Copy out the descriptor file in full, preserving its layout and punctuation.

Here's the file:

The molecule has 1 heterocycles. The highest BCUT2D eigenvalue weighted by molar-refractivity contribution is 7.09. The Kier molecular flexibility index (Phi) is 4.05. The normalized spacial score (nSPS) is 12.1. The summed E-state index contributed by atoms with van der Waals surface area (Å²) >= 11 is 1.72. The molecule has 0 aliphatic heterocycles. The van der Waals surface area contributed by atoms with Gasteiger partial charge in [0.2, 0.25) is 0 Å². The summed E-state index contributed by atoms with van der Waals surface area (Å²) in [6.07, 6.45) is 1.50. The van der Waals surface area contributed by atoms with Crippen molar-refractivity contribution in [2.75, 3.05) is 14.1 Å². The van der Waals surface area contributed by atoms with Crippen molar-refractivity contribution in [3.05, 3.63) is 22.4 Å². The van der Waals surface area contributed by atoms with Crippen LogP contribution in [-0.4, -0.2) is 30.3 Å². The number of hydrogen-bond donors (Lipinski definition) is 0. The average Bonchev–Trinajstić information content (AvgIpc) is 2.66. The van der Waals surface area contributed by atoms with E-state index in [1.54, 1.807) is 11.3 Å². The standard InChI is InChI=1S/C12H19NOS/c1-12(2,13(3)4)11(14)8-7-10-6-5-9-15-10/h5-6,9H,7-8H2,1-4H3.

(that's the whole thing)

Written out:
The molecule has 1 heterocycles. The highest BCUT2D eigenvalue weighted by molar-refractivity contribution is 7.09. The Kier molecular flexibility index (Phi) is 4.05. The normalized spacial score (nSPS) is 12.1. The summed E-state index contributed by atoms with van der Waals surface area (Å²) >= 11 is 1.72. The molecule has 0 aliphatic heterocycles. The van der Waals surface area contributed by atoms with Gasteiger partial charge in [0.2, 0.25) is 0 Å². The summed E-state index contributed by atoms with van der Waals surface area (Å²) in [6.07, 6.45) is 1.50. The van der Waals surface area contributed by atoms with Crippen molar-refractivity contribution in [2.75, 3.05) is 14.1 Å². The van der Waals surface area contributed by atoms with Crippen molar-refractivity contribution in [3.05, 3.63) is 22.4 Å². The van der Waals surface area contributed by atoms with Crippen LogP contribution in [-0.4, -0.2) is 30.3 Å². The number of hydrogen-bond donors (Lipinski definition) is 0. The average Bonchev–Trinajstić information content (AvgIpc) is 2.66. The van der Waals surface area contributed by atoms with E-state index in [1.54, 1.807) is 11.3 Å². The standard InChI is InChI=1S/C12H19NOS/c1-12(2,13(3)4)11(14)8-7-10-6-5-9-15-10/h5-6,9H,7-8H2,1-4H3.